FN10. Molinos initially claimed, in its supplemental briefing to this court, that Carlos and Oscar Jr. were permanent residents of the United States and should be treated, for diversity purposes, as citizens of Florida under 28 U.S.C. § 1332(a), which states:  “For the purposes of this section, ․ an alien admitted to the United States for permanent residence shall be deemed a citizen of the State in which such alien is domiciled.”  28 U.S.C. § 1332(a).   Carlos's and Oscar Jr.'s non-immigrant worker visas demonstrate that they are not permanent residents;  permanent resident aliens would not need visas to work in the United States.   Molinos apparently accepted these documents as authentic and abandoned its argument to the contrary..  FN10. Molinos initially claimed, in its supplemental briefing to this court, that Carlos and Oscar Jr. were permanent residents of the United States and should be treated, for diversity purposes, as citizens of Florida under 28 U.S.C. § 1332(a), which states:  “For the purposes of this section, ․ an alien admitted to the United States for permanent residence shall be deemed a citizen of the State in which such alien is domiciled.”  28 U.S.C. § 1332(a).   Carlos's and Oscar Jr.'s non-immigrant worker visas demonstrate that they are not permanent residents;  permanent resident aliens would not need visas to work in the United States.   Molinos apparently accepted these documents as authentic and abandoned its argument to the contrary.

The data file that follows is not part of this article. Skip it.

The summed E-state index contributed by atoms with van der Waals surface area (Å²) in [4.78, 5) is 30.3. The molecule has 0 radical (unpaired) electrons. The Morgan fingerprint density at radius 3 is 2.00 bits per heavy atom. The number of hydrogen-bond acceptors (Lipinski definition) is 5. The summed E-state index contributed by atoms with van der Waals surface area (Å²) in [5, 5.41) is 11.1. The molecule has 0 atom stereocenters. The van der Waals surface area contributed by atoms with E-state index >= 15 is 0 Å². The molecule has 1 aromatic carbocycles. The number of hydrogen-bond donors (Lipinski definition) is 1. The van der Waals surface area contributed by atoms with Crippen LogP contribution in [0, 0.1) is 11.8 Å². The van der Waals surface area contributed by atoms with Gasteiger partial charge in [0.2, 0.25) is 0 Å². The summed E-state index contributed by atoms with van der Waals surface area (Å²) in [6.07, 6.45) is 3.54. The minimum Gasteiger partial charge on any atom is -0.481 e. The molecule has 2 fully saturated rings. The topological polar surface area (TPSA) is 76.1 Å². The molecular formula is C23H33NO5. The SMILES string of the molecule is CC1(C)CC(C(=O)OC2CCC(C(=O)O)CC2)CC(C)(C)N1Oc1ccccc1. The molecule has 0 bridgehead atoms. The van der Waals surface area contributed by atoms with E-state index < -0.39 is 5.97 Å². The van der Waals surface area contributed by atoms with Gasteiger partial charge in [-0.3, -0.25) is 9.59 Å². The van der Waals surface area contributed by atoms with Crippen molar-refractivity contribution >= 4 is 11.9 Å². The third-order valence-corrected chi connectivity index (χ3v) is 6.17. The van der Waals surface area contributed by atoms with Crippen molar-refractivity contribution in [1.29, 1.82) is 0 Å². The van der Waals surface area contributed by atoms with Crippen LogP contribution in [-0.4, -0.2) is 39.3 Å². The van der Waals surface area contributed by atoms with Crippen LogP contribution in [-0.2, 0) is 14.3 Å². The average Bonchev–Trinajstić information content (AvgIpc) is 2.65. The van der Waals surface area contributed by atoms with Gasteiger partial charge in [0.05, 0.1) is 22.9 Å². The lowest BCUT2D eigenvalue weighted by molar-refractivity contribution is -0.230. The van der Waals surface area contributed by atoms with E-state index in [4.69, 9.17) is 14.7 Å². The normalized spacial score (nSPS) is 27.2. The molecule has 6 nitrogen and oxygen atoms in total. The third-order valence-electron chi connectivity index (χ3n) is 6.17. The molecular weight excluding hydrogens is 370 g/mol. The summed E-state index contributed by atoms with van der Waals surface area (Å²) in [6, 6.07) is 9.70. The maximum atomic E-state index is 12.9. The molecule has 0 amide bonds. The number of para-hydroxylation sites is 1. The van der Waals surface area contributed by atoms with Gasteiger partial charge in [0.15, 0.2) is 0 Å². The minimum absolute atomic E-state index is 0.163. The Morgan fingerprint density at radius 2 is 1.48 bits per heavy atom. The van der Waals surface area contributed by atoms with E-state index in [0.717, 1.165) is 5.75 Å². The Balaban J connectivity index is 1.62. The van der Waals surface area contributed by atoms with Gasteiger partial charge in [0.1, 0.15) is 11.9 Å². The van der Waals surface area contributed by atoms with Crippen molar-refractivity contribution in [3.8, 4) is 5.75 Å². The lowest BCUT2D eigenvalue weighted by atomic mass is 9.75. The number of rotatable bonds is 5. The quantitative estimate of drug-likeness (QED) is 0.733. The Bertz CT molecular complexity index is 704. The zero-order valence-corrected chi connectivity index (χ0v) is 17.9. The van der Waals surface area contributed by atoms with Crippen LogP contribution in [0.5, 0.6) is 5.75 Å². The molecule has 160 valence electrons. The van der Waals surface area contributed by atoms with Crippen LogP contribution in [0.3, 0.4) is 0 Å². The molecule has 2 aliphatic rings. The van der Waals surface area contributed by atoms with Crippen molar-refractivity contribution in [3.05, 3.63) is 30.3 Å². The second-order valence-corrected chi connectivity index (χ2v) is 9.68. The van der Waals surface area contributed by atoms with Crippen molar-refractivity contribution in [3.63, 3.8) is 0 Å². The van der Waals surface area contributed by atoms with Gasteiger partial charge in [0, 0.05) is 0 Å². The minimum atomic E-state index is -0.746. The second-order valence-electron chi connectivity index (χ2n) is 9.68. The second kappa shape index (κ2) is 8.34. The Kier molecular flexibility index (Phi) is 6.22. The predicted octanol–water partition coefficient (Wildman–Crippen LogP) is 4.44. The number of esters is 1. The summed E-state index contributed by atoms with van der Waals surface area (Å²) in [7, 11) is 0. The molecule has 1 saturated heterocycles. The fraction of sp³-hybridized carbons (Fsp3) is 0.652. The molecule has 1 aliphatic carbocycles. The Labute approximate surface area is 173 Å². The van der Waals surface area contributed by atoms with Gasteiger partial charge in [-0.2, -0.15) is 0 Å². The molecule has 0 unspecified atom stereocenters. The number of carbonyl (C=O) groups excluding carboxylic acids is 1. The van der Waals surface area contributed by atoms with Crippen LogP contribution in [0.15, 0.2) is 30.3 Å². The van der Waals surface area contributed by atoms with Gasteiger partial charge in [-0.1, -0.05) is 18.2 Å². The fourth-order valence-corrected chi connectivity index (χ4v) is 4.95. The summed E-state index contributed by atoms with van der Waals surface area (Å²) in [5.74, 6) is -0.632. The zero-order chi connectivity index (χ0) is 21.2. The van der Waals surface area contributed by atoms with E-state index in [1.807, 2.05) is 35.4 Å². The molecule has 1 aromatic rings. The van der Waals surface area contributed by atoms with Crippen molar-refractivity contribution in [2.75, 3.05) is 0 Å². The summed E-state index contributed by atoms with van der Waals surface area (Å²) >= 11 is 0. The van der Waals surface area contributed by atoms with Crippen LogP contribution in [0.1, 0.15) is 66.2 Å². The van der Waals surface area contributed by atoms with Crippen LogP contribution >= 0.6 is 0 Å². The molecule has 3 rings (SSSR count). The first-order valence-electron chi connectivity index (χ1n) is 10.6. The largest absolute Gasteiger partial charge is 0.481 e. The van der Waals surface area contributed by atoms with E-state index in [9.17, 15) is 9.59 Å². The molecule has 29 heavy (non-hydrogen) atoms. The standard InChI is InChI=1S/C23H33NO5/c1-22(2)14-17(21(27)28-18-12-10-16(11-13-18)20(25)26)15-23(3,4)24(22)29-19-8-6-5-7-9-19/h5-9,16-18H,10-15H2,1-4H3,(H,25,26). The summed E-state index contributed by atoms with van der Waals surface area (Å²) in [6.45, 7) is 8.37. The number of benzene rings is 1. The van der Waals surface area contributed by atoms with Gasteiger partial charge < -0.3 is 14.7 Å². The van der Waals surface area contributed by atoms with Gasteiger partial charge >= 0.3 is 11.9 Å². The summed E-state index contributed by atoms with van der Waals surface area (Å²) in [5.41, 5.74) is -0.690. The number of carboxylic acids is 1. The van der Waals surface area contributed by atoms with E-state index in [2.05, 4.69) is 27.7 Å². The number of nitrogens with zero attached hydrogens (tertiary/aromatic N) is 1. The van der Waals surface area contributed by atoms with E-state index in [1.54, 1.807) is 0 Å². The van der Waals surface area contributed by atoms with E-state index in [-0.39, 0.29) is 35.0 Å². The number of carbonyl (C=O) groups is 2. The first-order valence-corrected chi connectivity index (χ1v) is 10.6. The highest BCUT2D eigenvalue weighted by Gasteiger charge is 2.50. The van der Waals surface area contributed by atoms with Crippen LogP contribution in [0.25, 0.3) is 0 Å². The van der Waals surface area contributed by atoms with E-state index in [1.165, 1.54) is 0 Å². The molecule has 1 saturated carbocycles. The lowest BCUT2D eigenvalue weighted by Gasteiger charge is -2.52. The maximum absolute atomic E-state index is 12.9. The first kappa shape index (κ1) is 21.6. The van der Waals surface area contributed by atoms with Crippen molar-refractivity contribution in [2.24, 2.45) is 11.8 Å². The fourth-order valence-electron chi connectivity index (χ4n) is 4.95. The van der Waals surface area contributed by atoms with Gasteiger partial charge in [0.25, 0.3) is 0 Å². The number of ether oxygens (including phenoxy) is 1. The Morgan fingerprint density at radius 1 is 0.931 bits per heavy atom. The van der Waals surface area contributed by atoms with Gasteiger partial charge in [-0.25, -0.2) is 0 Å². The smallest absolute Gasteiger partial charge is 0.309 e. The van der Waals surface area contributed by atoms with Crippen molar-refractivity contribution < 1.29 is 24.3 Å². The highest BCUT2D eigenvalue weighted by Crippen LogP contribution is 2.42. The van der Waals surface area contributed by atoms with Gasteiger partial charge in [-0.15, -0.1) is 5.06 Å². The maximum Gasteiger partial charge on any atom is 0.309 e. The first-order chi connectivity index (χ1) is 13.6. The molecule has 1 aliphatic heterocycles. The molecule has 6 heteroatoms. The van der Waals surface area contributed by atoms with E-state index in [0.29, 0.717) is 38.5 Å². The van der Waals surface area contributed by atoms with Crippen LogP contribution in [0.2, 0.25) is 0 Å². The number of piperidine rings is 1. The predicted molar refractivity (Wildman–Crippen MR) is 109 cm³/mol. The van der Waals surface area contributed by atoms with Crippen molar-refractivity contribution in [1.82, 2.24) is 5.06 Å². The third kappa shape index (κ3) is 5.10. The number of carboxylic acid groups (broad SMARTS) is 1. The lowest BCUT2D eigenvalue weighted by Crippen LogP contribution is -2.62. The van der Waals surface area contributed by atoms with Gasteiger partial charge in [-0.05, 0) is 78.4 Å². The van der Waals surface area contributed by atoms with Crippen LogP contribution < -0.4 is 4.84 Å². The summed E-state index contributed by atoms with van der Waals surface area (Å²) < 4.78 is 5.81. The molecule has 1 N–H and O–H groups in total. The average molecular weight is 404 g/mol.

FN11. Oscar Sr. does not explicitly argue that he is domiciled in the Dominican Republic.   His supplemental briefing discusses this topic in only one sentence.   It says:  “[T]he record evidence demonstrates that Mr. Lama [Oscar Sr.] was living temporarily at an address in Florida, and that he had maintained various business interests in the Dominican Republic.”   Because everyone, with few exceptions, has a domicile, this excerpt suggests that his true domicile lies in the Dominican Republic.We also note that, under our normal waiver rules, we would not address this argument because of its cursory nature.   Oscar Sr. has presented neither facts nor law to support the sentence quoted above.   However, this issue raises questions of this court's jurisdiction, which we must consider if in doubt..  FN11. Oscar Sr. does not explicitly argue that he is domiciled in the Dominican Republic.   His supplemental briefing discusses this topic in only one sentence.   It says:  “[T]he record evidence demonstrates that Mr. Lama [Oscar Sr.] was living temporarily at an address in Florida, and that he had maintained various business interests in the Dominican Republic.”   Because everyone, with few exceptions, has a domicile, this excerpt suggests that his true domicile lies in the Dominican Republic.We also note that, under our normal waiver rules, we would not address this argument because of its cursory nature.   Oscar Sr. has presented neither facts nor law to support the sentence quoted above.   However, this issue raises questions of this court's jurisdiction, which we must consider if in doubt.